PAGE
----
Rutabagas contain fewer carbohydrates than potatoes.
Following a low-carb diet that is high in vegetables may help lower your risk for heart disease, as well as benefit your overall health. Learning which vegetables are lowest in carbs can help you get more vegetables while on this diet without going over your daily limit for carbs. Although both potatoes and rutabagas are nutritious, rutabagas may be easier to fit into your low-carb diet.
Calories and Carbohydrates
Rutabagas are lower in both calories and carbs, making them the better option if you are trying to lose weight on a low-carb diet. A 1-cup serving of boiled cubed rutabaga contains only 51 calories and 12 grams of carbohydrates, including 3.1 grams of fiber, making the net carbs 9 grams. The same amount of boiled potatoes contains 136 calories and 31 grams of carbohydrates, including 3 grams of fiber, which means 28.8 grams net carbs.
If you're restricting the amount of calories you consume, it can be hard to get all of the vitamins and minerals you need, especially if you are also limiting your carbs. Choosing the most nutrient-rich vegetables can help you meet your recommended intake of essential nutrients. Each 1-cup serving of boiled potatoes provides 17 percent of the daily value for potassium, 34 percent of the DV for vitamin C, 11 percent of the DV for each thiamine and niacin and 23 percent of the DV for vitamin B-6. The same amount of rutabaga contains 10 percent of the DV for potassium and 53 percent of the DV for vitamin C, but only small amounts of the other essential nutrients, making potatoes the more nutrient-rich option.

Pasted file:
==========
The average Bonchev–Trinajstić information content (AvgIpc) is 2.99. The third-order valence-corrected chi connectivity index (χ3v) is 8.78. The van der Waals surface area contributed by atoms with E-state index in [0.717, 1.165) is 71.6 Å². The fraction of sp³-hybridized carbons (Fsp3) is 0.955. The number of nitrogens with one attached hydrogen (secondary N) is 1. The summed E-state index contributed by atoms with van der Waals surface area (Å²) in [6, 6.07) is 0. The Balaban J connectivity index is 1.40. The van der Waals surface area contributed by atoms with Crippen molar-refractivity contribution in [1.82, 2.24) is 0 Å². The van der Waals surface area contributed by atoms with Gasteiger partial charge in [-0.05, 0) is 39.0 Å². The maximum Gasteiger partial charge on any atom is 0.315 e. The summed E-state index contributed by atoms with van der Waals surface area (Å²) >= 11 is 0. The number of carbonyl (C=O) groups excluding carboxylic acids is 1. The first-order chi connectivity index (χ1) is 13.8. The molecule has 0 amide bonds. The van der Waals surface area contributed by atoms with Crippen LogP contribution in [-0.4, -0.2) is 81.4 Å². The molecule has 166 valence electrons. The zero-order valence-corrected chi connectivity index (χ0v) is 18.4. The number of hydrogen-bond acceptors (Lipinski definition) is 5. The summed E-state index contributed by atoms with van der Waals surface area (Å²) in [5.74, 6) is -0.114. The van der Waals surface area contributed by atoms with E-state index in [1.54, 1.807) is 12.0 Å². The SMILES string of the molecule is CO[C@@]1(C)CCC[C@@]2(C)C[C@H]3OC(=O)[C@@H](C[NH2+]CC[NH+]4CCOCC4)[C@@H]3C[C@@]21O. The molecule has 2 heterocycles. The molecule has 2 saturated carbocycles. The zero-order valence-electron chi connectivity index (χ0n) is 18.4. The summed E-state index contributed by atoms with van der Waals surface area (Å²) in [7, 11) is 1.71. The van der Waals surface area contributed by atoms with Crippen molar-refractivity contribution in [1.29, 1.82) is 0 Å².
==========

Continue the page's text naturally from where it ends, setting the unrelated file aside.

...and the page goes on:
Rutabagas belong to the same vegetable family as cabbage, cauliflower and turnips. As with potatoes, you can use them in a wide variety of dishes. You can mash them, add them to soups or stews, bake or fry them. Unless you are making soup, you may want to avoid boiling your potatoes or rutabagas, since you'll lose more nutrients with this cooking method than with baking.
If you like the slightly stronger taste of rutabagas, you can substitute them for potatoes in recipes since they have a similar starchy feel in your mouth, but they need a longer cooking time. Another option is to use a mix of potato and rutabaga to get the benefits of both vegetables, meaning the higher micronutrient content of the potato and the lower carb content of the rutabaga.